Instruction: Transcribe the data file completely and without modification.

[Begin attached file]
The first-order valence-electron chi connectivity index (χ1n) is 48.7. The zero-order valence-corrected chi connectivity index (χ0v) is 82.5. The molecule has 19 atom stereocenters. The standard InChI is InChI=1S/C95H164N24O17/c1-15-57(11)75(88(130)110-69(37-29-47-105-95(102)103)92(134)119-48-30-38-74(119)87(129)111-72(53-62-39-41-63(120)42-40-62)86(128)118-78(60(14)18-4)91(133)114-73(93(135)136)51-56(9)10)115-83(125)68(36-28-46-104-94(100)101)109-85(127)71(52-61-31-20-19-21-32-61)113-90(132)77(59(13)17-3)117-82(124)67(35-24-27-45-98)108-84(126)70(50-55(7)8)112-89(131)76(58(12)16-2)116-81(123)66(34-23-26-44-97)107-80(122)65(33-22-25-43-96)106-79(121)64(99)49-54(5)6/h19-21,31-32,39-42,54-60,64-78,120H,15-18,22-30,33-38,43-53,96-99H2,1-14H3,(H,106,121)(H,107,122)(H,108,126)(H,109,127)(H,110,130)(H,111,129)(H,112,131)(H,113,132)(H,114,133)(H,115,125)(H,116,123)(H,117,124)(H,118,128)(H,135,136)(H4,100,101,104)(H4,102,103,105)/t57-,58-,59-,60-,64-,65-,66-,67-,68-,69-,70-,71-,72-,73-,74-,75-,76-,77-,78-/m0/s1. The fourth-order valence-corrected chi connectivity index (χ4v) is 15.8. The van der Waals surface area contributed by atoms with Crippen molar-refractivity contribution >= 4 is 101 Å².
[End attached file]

The first-order valence-electron chi connectivity index (χ1n) is 48.7. The zero-order valence-corrected chi connectivity index (χ0v) is 82.5. The molecule has 19 atom stereocenters. The standard InChI is InChI=1S/C95H164N24O17/c1-15-57(11)75(88(130)110-69(37-29-47-105-95(102)103)92(134)119-48-30-38-74(119)87(129)111-72(53-62-39-41-63(120)42-40-62)86(128)118-78(60(14)18-4)91(133)114-73(93(135)136)51-56(9)10)115-83(125)68(36-28-46-104-94(100)101)109-85(127)71(52-61-31-20-19-21-32-61)113-90(132)77(59(13)17-3)117-82(124)67(35-24-27-45-98)108-84(126)70(50-55(7)8)112-89(131)76(58(12)16-2)116-81(123)66(34-23-26-44-97)107-80(122)65(33-22-25-43-96)106-79(121)64(99)49-54(5)6/h19-21,31-32,39-42,54-60,64-78,120H,15-18,22-30,33-38,43-53,96-99H2,1-14H3,(H,106,121)(H,107,122)(H,108,126)(H,109,127)(H,110,130)(H,111,129)(H,112,131)(H,113,132)(H,114,133)(H,115,125)(H,116,123)(H,117,124)(H,118,128)(H,135,136)(H4,100,101,104)(H4,102,103,105)/t57-,58-,59-,60-,64-,65-,66-,67-,68-,69-,70-,71-,72-,73-,74-,75-,76-,77-,78-/m0/s1. The fourth-order valence-corrected chi connectivity index (χ4v) is 15.8. The van der Waals surface area contributed by atoms with Crippen molar-refractivity contribution >= 4 is 101 Å².